The families of Donald "JC" Cavanaugh and David Neily have forged an unlikely bond since their loved ones vanished nearly a decade ago.
Similarities between the two cases are undeniable, and the men's families believe the solution to one case could help unravel the other mystery.
Cavanaugh and Neily both went missing in California, both had a connection to the same Pacific coast horse farm and both are feared dead.
The dust has long settled on the men's case files, but their families are unwilling to give up hope.
"I think about my dad all the time," Cavanaugh's son, Jim Cavanaugh, told The Huffington Post. "I want answers, and I'll keep asking questions until I get them."
Neily's daughter, Lisa Hodanish, is equally determined.
"I will not give up," she told HuffPost. "My dad always said I was tenacious, and I'm going to live up to that for him."
The mystery of Cavanaugh's and Neily's disappearances is rooted in Westport, a small unincorporated community in Mendocino County. As there are roughly 60 residents, outsiders could easily speculate that few things would go unnoticed. However, that number is a blessing and a curse. A smaller community means fewer witnesses and, perhaps, fewer people willing to come forward with information.
The area is also known to attract people who have little interest in keeping their eyes peeled for suspicious activity.
"Marijuana is basically the only industry we have. It is at the forefront of this county," Sgt. Jason Caudillo, of the Mendocino County Sheriff's Office, told HuffPost. "More people are growing marijuana in the county than aren't. The more rural the area, the more acceptance there is for growing and selling marijuana."
In regard to Cavanaugh and Neily, no one has reported witnessing the cause of either man's disappearance. There have been no concrete clues suggesting foul play, and there is no positive proof that either man didn't wander off on his own.
However, as is often the case with missing persons, the devil lies somewhere in the details, and the cases have played out like a made-for-TV movie from the get-go.
The story of Cavanaugh's disappearance began in Elgin, Ill., where he was a well-known horse dealer. As a co-owner of a successful horse ranch, Cavanaugh was doing well for himself until he fell ill and required a quadruple bypass. From there, things went downhill fast. Cavanaugh lost his stake in the horse farm and fell on hard times.
In 2004, Cavanaugh, then 63, was contacted by his nephew, James "Jimmy" DeNoyer. At the time, DeNoyer operated a 20-acre horse ranch in Westport, Calif., and asked his uncle to help run the ranch. The two men struck a deal, and DeNoyer, along with Neily's son, Ryan, drove to Illinois to pick up his uncle and more than a dozen horses his uncle had hand-selected for their new joint venture.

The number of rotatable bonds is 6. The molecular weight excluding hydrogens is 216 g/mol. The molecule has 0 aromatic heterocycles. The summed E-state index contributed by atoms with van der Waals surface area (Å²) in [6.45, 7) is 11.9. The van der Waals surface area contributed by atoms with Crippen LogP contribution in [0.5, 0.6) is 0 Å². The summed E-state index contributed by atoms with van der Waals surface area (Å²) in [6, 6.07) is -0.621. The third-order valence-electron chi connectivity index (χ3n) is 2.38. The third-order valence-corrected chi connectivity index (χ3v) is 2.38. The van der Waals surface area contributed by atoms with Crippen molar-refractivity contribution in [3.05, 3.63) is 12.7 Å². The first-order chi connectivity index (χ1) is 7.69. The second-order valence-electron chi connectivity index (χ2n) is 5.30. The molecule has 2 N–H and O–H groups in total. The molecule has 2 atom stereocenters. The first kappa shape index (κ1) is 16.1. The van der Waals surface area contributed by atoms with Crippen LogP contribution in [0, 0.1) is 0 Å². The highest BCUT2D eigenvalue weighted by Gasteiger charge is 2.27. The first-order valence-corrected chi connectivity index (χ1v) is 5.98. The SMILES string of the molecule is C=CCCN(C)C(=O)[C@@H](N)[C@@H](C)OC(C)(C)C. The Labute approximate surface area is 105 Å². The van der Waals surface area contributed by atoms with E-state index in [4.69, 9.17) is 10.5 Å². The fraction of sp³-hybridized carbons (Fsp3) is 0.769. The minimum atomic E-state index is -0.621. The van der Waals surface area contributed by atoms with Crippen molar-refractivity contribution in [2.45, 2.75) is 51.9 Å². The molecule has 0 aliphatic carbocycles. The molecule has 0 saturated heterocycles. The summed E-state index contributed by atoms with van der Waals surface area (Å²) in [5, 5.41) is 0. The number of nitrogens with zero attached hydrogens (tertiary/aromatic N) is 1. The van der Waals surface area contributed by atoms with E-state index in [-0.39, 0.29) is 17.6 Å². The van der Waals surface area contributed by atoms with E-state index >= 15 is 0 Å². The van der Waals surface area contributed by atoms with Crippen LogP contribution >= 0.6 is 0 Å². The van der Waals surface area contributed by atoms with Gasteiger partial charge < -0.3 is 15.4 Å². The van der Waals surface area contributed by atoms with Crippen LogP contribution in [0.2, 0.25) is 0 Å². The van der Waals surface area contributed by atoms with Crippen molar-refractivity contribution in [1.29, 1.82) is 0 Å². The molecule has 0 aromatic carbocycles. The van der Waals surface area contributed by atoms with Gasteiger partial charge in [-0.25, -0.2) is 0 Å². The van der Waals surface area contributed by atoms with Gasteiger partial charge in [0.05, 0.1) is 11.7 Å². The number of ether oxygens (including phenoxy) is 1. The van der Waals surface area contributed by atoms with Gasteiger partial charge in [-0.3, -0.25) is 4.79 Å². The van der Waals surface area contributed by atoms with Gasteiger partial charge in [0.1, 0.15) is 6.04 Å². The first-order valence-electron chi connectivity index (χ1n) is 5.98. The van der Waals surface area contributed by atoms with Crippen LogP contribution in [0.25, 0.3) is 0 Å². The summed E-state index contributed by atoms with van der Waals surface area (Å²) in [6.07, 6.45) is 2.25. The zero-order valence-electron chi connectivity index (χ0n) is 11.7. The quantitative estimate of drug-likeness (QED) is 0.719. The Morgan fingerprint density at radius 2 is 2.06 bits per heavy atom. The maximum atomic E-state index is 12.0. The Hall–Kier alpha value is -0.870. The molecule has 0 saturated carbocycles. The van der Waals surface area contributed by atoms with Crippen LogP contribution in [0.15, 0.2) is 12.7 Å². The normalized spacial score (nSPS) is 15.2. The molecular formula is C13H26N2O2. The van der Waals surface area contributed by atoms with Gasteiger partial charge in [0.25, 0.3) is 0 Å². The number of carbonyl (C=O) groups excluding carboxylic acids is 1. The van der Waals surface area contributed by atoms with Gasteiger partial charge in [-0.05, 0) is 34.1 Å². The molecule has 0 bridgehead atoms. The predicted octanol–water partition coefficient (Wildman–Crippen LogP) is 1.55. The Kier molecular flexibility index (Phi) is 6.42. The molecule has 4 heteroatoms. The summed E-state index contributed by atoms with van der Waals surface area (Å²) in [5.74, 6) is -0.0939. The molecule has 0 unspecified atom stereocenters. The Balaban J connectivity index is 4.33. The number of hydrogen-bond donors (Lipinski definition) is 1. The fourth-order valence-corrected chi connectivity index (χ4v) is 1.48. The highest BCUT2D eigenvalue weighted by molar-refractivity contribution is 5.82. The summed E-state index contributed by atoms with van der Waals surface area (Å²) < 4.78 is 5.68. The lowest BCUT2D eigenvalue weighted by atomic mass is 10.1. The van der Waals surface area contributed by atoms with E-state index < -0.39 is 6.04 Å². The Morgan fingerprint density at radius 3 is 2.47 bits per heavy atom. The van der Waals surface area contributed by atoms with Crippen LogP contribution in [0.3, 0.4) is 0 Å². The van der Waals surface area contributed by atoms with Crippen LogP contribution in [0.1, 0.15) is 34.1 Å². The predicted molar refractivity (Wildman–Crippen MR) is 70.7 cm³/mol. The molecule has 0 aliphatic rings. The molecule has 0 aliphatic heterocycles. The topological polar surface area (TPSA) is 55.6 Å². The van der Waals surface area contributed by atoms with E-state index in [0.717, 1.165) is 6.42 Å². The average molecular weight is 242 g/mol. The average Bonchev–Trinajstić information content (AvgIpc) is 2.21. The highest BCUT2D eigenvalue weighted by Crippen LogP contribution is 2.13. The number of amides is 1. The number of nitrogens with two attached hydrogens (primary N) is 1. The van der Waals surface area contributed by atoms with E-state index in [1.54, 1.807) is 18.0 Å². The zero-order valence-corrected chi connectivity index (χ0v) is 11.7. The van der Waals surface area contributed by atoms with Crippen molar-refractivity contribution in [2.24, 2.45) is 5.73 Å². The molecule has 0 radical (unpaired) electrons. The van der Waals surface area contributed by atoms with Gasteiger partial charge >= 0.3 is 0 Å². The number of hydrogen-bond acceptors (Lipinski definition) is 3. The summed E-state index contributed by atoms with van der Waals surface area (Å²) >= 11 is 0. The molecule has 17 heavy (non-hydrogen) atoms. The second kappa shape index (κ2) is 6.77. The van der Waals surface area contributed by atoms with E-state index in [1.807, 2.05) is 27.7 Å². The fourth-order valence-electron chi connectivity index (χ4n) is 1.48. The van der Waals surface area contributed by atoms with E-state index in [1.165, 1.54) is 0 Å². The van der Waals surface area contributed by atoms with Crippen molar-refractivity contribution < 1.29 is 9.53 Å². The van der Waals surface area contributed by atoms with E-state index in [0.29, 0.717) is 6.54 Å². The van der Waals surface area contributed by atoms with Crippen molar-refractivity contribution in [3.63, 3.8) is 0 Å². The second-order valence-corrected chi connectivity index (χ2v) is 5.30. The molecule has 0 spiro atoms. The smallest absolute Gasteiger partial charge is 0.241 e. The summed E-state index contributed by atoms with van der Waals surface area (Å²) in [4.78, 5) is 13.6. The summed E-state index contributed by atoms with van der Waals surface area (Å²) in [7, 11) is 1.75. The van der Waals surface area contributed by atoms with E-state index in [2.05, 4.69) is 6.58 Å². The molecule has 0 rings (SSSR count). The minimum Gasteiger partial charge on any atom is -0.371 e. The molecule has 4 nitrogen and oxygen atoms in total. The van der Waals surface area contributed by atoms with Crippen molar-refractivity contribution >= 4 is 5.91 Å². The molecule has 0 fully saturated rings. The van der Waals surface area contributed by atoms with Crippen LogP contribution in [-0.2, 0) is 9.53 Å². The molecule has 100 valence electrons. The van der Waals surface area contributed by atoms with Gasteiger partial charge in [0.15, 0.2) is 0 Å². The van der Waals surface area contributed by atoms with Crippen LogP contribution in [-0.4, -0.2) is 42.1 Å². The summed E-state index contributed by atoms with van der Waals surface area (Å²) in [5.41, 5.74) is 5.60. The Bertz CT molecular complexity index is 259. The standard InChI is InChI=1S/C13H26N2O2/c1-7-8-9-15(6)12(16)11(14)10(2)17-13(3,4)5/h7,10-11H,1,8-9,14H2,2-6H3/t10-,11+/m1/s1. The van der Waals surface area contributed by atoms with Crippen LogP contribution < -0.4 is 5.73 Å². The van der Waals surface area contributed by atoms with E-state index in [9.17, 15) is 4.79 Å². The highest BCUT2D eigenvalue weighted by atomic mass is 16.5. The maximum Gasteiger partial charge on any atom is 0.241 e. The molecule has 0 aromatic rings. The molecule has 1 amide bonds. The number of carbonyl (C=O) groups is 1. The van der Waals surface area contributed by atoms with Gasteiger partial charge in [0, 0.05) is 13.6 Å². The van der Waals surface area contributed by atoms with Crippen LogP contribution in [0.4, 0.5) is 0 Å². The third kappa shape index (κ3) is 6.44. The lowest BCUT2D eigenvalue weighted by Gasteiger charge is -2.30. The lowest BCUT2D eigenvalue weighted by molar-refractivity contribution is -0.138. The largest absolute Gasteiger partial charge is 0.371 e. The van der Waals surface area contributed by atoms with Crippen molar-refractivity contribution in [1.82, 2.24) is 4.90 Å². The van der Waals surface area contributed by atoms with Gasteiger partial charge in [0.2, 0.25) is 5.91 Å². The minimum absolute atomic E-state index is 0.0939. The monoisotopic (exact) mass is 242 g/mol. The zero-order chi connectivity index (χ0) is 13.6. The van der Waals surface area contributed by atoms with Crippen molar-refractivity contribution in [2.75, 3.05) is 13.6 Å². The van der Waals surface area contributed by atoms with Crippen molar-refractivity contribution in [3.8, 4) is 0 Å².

The excitement was short-lived, however, said Ryan Neily, who was employed by DeNoyer at the time.
"They began bickering as soon as we got back," Neily told HuffPost. "Don was not happy about the condition of the farm. The bedroom he was promised turned out to be an abandoned truck with a mattress in the back, and he would complain that his nephew would not take him into town for his medication or food. Don was basically ignored. It was unbelievable."
Jim Cavanaugh was living in Illinois and would speak with his father by phone. He said he knew something was not right, but he did not know the extent of it until much later.
"Whenever I spoke with my father on the phone he seemed nervous, maybe like someone was standing next to him," said Jim Cavanaugh. "Once, he did say there was shady things going on out there, but he would not go into detail. He said he would tell me later, but he never got a chance."
By Christmas 2004, things between Donald Cavanaugh and DeNoyer came to a head, according to Ryan Neily.
"DeNoyer thought Don stole some money, so he dropped him off at San Francisco Airport," Ryan Neily said.
Cavanaugh did not have any money, so he went to stay with a friend in Laytonville, Calif. He remained there for a few weeks until his friend took him to a shelter in nearby Ukiah. While at the shelter, Cavanaugh said he was going to go back to DeNoyer's to pick up his belongings, family members report.
"My dad had valuables like horse saddles and other gear," said Jim Cavanaugh. "Dad was going back to DeNoyer's to get his stuff."
Cavanaugh left the shelter in March 2005. Whether he went to get his belongings or simply vanished along the way is unknown. What is known is that no one has heard from him since.
Back at DeNoyer's ranch, Ryan Neily was unaware of Cavanaugh's disappearance. He said he was told Cavanaugh had gone back to Illinois.
In the time that had passed since Cavanaugh had left, Ryan Neily had attempted to earn a living working for DeNoyer's lucrative construction business. In exchange, he was permitted to live at the ranch. His dad, David Neily, had also entered the picture and was making a deal with DeNoyer to build a shop at the ranch.
"My dad was working with copper and copper plating. He was really good at it, and DeNoyer was going to let him build a shop on the property. The shop was to be my dad and brother's," Hodanish said.
Unfortunately, those plans never came to fruition.
In January 2006, DeNoyer was charged with 36 counts of animal cruelty after 36 emaciated horses were removed from his property. According to KTVU.com, authorities said the horses were so thin that their ribs and backbones were visible.
"This is the type of conduct not only I am offended by, [but] I think everybody in Mendocino County is offended [by]," Mendocino County District Attorney Norm Vroman told KTVU.COM on Jan. 13, 2006.
During a pretrial hearing, it was revealed that someone living at the ranch had alerted animal control regulators to the condition of the horses.
According to Ryan Neily, DeNoyer accused him of tipping off the authorities. The relationship quickly disintegrated, so Ryan Neily moved in with his father in Albion, a town located about 30 miles south of Westport.